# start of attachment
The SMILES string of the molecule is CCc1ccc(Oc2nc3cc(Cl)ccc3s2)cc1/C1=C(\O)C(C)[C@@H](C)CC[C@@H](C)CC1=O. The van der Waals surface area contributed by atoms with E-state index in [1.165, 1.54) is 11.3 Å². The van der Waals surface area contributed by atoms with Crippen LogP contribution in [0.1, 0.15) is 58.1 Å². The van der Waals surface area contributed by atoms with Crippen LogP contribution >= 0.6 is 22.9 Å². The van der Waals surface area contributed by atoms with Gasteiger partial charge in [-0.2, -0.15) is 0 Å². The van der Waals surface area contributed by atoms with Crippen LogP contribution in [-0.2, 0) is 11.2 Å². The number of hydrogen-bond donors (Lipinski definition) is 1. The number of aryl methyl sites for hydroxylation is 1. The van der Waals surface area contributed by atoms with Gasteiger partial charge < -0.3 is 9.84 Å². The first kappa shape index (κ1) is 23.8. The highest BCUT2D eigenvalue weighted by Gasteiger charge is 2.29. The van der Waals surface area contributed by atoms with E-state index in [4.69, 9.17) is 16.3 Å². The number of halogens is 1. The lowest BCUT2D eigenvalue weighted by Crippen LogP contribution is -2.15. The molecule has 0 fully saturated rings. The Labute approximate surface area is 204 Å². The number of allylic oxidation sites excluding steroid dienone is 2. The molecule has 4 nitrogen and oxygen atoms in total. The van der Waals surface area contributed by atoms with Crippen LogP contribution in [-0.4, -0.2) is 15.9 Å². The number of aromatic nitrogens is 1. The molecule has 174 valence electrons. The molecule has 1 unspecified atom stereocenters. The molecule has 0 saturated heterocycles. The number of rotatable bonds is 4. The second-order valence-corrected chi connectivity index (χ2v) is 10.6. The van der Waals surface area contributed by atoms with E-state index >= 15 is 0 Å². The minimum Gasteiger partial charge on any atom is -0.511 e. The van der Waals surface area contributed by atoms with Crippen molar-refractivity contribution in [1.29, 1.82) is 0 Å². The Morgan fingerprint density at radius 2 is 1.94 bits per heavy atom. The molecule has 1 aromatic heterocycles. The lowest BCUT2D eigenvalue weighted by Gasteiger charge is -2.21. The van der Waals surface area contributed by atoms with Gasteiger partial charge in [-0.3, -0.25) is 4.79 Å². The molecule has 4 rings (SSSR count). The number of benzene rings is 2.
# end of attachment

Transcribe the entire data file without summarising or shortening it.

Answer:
The SMILES string of the molecule is CCc1ccc(Oc2nc3cc(Cl)ccc3s2)cc1/C1=C(\O)C(C)[C@@H](C)CC[C@@H](C)CC1=O. The van der Waals surface area contributed by atoms with E-state index in [1.165, 1.54) is 11.3 Å². The van der Waals surface area contributed by atoms with Crippen LogP contribution in [0.1, 0.15) is 58.1 Å². The van der Waals surface area contributed by atoms with Crippen LogP contribution >= 0.6 is 22.9 Å². The van der Waals surface area contributed by atoms with Gasteiger partial charge in [-0.2, -0.15) is 0 Å². The van der Waals surface area contributed by atoms with Crippen LogP contribution in [-0.2, 0) is 11.2 Å². The number of hydrogen-bond donors (Lipinski definition) is 1. The number of aryl methyl sites for hydroxylation is 1. The van der Waals surface area contributed by atoms with Gasteiger partial charge < -0.3 is 9.84 Å². The first kappa shape index (κ1) is 23.8. The highest BCUT2D eigenvalue weighted by Gasteiger charge is 2.29. The van der Waals surface area contributed by atoms with E-state index in [4.69, 9.17) is 16.3 Å². The number of halogens is 1. The lowest BCUT2D eigenvalue weighted by Crippen LogP contribution is -2.15. The molecule has 0 fully saturated rings. The Labute approximate surface area is 204 Å². The number of allylic oxidation sites excluding steroid dienone is 2. The molecule has 4 nitrogen and oxygen atoms in total. The van der Waals surface area contributed by atoms with Crippen LogP contribution in [-0.4, -0.2) is 15.9 Å². The number of aromatic nitrogens is 1. The molecule has 174 valence electrons. The molecule has 1 unspecified atom stereocenters. The molecule has 0 saturated heterocycles. The number of rotatable bonds is 4. The second-order valence-corrected chi connectivity index (χ2v) is 10.6. The van der Waals surface area contributed by atoms with E-state index >= 15 is 0 Å². The minimum Gasteiger partial charge on any atom is -0.511 e. The van der Waals surface area contributed by atoms with Crippen molar-refractivity contribution in [1.29, 1.82) is 0 Å². The Morgan fingerprint density at radius 2 is 1.94 bits per heavy atom. The molecule has 1 aromatic heterocycles. The lowest BCUT2D eigenvalue weighted by Gasteiger charge is -2.21. The van der Waals surface area contributed by atoms with Gasteiger partial charge in [-0.3, -0.25) is 4.79 Å². The molecule has 4 rings (SSSR count). The number of benzene rings is 2.